We all love older homes and period properties. They just have that classic look that screams style and elegance in most cases. If you have just moved into one or are thinking of buying one, you will know just what we mean. There is one slight drawback that some older homes can have though: poor insulation. This is perfectly understandable as the modern methods that we now use to make homes well insulated were not around in times gone by. It does, however, mean that living in an older home in the modern day will often require you to make some improvements in terms of the insulation it contains.
What are the key issues that many older homes have with insulation that you might need to fix?
Any US home will have ductwork, which is basically a pipeline that runs from any units that heat or cool air to your supply registers, via your supply ducts. The basic function of this ductwork is to supply cooled or heated air to rooms in your home. A common issue in older homes is faulty ductwork that leaks air out along the way. Naturally, this is poor for insulation purposes as the cooled or heated air is lost and does not stay within the property as intended.
It is even thought that up to 20% of air can be lost from faulty ductwork. If you find that you have rooms that do not heat or cool as well as others, it might be time to act. The best bet for most people is to call in a professional to seal and insulate it for you. If you are confident with DIY, finding out how to insulate ductwork yourself is also an option though.
No wall insulation
Modern homes will now use a variety of insulation techniques in the cavity spaces between walls. This helps to keep in warm air and keep out any cooler external air, thus making your property much more energy efficient. Older homes did not always do this, and your issue could simply be that you have no insulation in these areas at all. If you suspect that this is the case, call in a professional builder to advise on having wall insulation installed. This will help make your property more energy efficient and keep you warmer in winter.
Cracked or poorly fitting window frames
Did you know that up to 25% of heat in a home can be lost through your windows? This can be especially true in older homes where uPVC double glazing may not be fitted. Older homes tend to have wooden window frames that can rot or crack over time. If the windowpane does not fit properly into it, you will be letting all your heat escape through it. This is actually one DIY job that you could try yourself, though it is advised to call in a professional if you need to replace the glass pane itself. Fixing a cracked frame or adding a draft-excluding strip could cut down on drafts coming in and stop heat going out.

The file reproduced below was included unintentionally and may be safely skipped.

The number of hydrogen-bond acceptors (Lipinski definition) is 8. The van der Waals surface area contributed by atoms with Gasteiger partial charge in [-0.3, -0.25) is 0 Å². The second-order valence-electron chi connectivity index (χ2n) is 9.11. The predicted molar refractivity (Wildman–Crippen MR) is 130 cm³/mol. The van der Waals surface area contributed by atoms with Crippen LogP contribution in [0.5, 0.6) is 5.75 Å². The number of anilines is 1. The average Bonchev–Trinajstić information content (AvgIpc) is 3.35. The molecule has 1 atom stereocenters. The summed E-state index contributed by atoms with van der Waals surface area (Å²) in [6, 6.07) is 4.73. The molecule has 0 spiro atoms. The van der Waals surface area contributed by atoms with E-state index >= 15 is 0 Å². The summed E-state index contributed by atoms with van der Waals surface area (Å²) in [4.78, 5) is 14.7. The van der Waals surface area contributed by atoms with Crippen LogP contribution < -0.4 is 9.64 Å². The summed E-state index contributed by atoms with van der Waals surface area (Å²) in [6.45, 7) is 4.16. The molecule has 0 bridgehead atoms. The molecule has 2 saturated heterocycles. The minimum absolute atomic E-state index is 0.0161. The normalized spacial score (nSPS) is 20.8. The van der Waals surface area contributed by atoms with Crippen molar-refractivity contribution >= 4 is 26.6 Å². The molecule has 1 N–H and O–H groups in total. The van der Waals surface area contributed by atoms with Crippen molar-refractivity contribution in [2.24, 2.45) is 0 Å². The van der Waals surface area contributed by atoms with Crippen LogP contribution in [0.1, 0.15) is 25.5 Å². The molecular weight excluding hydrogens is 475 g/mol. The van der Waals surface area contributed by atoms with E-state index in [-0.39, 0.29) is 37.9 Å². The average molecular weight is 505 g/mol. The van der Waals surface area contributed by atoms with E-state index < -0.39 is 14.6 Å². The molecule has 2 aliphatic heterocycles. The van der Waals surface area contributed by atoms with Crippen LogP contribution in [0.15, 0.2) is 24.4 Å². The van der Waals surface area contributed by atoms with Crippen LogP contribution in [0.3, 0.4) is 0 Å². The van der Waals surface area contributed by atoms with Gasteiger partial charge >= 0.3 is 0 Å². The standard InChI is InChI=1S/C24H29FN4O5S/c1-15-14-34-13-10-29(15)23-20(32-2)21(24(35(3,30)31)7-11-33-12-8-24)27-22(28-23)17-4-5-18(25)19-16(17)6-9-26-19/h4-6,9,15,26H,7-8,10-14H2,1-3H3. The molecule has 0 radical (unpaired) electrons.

This is a reason for poor insulation in older homes that you might not think of, but it can really have an impact. Gutters get blocked over time with leaves and other debris. This means that they should be cleared out annually to stop water leaking from the blocked gutter onto your walls. If this does happen, then walls become cold, which will make your house feel colder and less insulated. If you can manage it, just hop onto a ladder and give them a clean-out each year.
No loft insulation
As well as uninsulated walls, older homes can sometimes be without loft insulation. As most of the heat in any home will go out of the roof, this is a top job to sort out if necessary. Most people will use a material such as fiberglass, which is simple to put down and comes in big rolls to make it easier. Once this is in place, you should have a much better-insulated property that is warmer and more energy efficient.
Insulation is key for improving any old home
Living in an old home is hugely enjoyable. When it gets cold out though, the lack of insulation might not be so much fun! To remedy this, it is worth looking at the above common insulation issues that these properties have and fixing any that apply to you.